Sea change: a fresh identity for Galway City Museum
The museum has established itself since its bumpy start in 2006. Even recent flooding couldn’t hurt it. Director Eithne Verling lays out her plans, including a chronology of the city and a maritime emphasis
Director Eithne Verling in Galway City Museum, beside the statue of Pádraic Ó Conaire that had its head removed by vandals before being repaired. Photograph: Joe O’Shaughnessy
Galway City Museum photographed from beneath the Spanish Arch
If cities mirror their natural habitats, Galway should be bursting with energy right now – 18 million litres per second of energy, in fact, which is the estimated volume of rapids racing through bridge arches as the Corrib crashes its way into the bay.
Combine the river in spate with high spring tides and hurricane winds, and it has been a busy start to the new year for Eithne Verling, the director of Galway City Museum.
At the height of the recent storms, the building’s basement at Spanish Arch flooded. Fortunately, a pump was activated, ensuring there was no serious damage to the part of the collection kept there. “We were lucky, given what happened to businesses close by,” says Verling. “For us, it could have been so much worse.”
The museum is now making a real impact in the city after a very bumpy start more than seven years ago. The €9.6 million project was funded by the EU and Galway City Council to replace the civic museum at Comerford House, run valiantly for years with scarce resources by curator Bill Scanlan.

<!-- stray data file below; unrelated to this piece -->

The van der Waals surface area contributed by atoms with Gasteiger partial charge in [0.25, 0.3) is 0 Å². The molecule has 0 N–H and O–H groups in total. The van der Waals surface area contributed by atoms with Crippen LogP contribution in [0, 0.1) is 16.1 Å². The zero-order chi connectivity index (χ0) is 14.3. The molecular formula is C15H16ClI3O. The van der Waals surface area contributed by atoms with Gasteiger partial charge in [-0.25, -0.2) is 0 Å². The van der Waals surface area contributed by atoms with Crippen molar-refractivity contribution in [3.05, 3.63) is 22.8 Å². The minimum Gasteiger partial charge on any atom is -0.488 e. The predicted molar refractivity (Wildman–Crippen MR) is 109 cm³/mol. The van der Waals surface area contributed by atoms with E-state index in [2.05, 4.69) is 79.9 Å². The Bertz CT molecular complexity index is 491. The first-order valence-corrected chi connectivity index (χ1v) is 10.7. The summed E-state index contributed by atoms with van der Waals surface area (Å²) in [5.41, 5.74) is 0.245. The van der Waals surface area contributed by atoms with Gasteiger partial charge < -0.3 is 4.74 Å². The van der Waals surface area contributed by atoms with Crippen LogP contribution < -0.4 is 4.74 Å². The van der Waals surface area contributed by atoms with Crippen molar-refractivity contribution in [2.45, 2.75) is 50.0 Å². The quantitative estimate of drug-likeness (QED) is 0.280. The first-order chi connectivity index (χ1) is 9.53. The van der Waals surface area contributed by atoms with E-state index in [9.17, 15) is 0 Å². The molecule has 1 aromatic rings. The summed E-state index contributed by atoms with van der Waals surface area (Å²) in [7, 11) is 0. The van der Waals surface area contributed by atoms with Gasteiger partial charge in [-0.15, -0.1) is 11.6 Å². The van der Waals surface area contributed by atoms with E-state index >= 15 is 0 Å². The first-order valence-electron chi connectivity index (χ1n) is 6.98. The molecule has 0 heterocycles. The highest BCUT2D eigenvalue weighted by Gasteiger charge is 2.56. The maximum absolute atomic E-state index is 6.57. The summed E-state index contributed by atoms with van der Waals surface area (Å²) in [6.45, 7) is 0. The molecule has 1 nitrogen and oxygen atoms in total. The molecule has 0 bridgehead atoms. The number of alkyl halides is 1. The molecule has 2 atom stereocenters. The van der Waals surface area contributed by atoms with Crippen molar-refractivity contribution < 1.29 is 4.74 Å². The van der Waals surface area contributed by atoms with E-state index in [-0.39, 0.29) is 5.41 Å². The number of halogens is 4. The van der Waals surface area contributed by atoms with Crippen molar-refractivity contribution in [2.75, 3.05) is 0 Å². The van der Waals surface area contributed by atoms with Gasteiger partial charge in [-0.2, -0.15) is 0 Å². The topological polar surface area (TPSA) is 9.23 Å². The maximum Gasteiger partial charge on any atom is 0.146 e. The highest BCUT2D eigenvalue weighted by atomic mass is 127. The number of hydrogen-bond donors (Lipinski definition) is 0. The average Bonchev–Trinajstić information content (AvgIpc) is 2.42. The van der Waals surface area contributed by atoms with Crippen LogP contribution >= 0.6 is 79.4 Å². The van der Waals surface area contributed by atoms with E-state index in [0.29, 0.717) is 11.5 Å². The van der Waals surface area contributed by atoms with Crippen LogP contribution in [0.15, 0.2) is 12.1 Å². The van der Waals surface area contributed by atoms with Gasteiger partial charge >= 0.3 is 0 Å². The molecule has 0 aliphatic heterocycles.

The new waterfront building, designed by the Office of Public Works team of Ciaran O’Connor and Ger Harvey, won a Bank of Ireland Opus architectural award, with the citation describing it as a “cultural metaphor for a dynamic Galway”.
However, it took some time to forge its identity, with issues arising over the extent of National Museum of Ireland consultation, over the absence of ultraviolet screening on its large windows – which led to the return of the 19th-century Claddagh cloak or “Galway shawl” on loan from Dublin – and over plans, subsequently abandoned, to charge for entry.
Breandán Ó hEaghra, seconded by the city council to work as deputy to director Sarah Gillespie, worked hard to change tack, reaching out to the city’s arts community. There was another fresh start when the museum was refurbished in 2011. It reopened in time for that year’s Galway Arts Festival, with several exhibitions, including a “people’s history of Galway” and the paintings of Irish impressionist Charles Lamb, forming part of the festival’s visual arts programme.
Verling’s path to the museum
By then, Verling had been commissioned on a consultancy basis to project-manage the new exhibitions schedule. Verling began her professional career as an archaeologist, and she is a former curator of Donegal County Museum.
In June 2013, she was appointed director of Galway City Museum to succeed Gillespie, who had left two years before. Her immediate ambition is to build on visitor numbers – now about 150,000 annually – which makes Galway’s museum, after Holy Cross Abbey in Co Tipperary, the most visited non-fee-paying attraction in the country outside of Dublin. It is a “signature location” on Fáilte Ireland’s west coast driving route, the Wild Atlantic Way.